Lorca himself makes this clear when, during his trip to New York in 1929-30, he describes in a letter to his family 'un prodigioso e imponente paisaje de edificios y ríos' ['a prodigious and impressive landscape of buildings and rivers'] and finds himself longing for the (now nostalgically mythologised) spaces of flamenco: 'Me acuerdo de la taberna del Polinario con un ciprés, y una silla rota] [I remember the Taberna del Polinario with a cypress tree and a broken seat].[31] It was here in New York that Lorca wrote the extended detailed version of his 1922 lecture on cante jondo, renamed for this event 'Arquitectura del cante jondo' (1929-30) which he delivered in Havana, Cuba, in 1930 and again in Buenos Aires and then at the Salón Imperial in Seville in 1932. Hand in hand with this, it is also in New York, of course, that he encounters black musical culture for the first time, thanks to the African-American writer Nella Larsen who served as his guide. Lorca makes clear the parallels that exist for him between black music and cante jondo in a letter to his family in 1929, in which he writes: 'Pero que maravilla de cantos! Sólo se puede comparar con ellos el cante jondo' ['What miraculous songs! One can only compare them to cante jondo].[32] His longing for the mythical sites of flamenco production is as much about homesickness as it is about alienation. Yet there is nonetheless an interesting juxtaposition at work between Lorca's 'regression' into cante jondo and his enthusiastic embrace of Harlem modernism in Poeta en Nuevo York:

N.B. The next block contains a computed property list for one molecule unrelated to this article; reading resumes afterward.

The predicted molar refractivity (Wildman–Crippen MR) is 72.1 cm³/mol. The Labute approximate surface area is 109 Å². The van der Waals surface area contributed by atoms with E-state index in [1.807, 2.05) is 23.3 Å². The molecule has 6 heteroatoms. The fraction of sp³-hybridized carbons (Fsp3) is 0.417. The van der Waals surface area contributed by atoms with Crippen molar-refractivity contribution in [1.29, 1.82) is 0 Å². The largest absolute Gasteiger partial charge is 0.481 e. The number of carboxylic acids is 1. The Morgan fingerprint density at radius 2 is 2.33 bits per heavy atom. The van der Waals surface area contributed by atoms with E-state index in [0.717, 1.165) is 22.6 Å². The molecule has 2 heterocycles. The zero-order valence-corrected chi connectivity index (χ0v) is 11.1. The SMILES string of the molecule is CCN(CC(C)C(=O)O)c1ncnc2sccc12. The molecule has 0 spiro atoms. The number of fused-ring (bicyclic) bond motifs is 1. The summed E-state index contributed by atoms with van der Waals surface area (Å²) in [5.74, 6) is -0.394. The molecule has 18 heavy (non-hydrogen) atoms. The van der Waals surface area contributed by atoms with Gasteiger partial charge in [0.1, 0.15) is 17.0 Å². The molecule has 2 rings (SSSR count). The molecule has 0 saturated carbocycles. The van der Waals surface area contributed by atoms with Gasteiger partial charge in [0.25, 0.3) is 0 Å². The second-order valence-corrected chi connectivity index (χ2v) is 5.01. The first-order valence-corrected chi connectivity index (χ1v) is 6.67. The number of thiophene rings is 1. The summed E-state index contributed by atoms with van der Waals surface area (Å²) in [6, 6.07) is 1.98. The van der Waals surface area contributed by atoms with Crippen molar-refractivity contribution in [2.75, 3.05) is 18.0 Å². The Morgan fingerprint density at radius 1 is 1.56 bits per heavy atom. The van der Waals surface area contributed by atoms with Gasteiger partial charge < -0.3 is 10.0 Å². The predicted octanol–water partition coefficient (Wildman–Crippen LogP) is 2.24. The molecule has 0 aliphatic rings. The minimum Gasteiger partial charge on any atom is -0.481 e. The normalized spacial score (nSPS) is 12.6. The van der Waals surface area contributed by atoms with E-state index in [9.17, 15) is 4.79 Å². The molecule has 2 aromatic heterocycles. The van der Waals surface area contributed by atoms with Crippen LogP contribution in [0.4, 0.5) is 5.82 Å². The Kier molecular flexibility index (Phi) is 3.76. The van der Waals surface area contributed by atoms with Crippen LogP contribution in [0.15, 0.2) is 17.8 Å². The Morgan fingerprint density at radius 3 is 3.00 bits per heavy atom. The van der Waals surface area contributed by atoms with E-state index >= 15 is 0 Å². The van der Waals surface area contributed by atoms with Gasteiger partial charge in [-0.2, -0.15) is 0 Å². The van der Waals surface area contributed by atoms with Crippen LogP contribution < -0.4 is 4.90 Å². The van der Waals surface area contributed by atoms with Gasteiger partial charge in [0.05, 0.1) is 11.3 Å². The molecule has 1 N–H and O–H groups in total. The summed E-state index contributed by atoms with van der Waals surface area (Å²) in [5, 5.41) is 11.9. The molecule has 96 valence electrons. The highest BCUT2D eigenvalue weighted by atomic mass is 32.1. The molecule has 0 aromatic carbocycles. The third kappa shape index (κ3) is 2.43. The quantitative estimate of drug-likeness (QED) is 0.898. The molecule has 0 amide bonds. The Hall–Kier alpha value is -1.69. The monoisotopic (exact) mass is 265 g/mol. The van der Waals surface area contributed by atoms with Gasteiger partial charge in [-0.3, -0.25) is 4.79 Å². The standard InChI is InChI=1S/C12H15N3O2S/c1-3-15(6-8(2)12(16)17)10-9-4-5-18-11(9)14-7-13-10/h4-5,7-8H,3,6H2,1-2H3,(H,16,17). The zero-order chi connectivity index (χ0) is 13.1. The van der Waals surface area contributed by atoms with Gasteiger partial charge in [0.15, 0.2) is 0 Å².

¡Ay, Harlem! ¡Ay, Harlem! ¡Ay, Harlem!



No hay angustia comparable a tus rojos oprimidos,



a tu sangre estremecida dentro del eclipse oscuro,



a tu violencia granate, sordomuda en la penumbra,



a tu gran rey prisionero, con un traje de conserje.[33]






[O Harlem! O Harlem! O Harlem!



There is no anguish comparable to your red oppressed,



To your shuddering blood in a dark eclipse



To your violent garnet, deaf and dumb in the half-light



To your great prisoner king, in a custodian's uniform]






The intense open-ended expressive language of feelings, bearing the traces of his newly discovered fascination for the English-language Moderns, especially T. S. Elliot and Walt Whitman, again suggests parallels between Lorca's cante jondo and the music of Harlem:






Es preciso cruzar los puentes



y llegar al rumor negro



para que el perfume de pulmón



nos golpee las sienes con su vestido






de caliente piña. Es preciso matar al rubio vendedor de aguardiente,



a todos los amigos de la manzana y de la arena;



y es necesario dar con los puños cerrados



a las pequeñas judías que tiemblan llenas de burbujas,



para que el rey de Harlem cante con su muchedumbre,



para que los cocodrilos duerman en largas filas



bajo el amianto de la luna,



y para que nadie dude la infinita belleza



de los plumeros, los ralladores, los cobres y las cacerolas de las cocinas.






[You have to cross the bridges



and reach the black murmur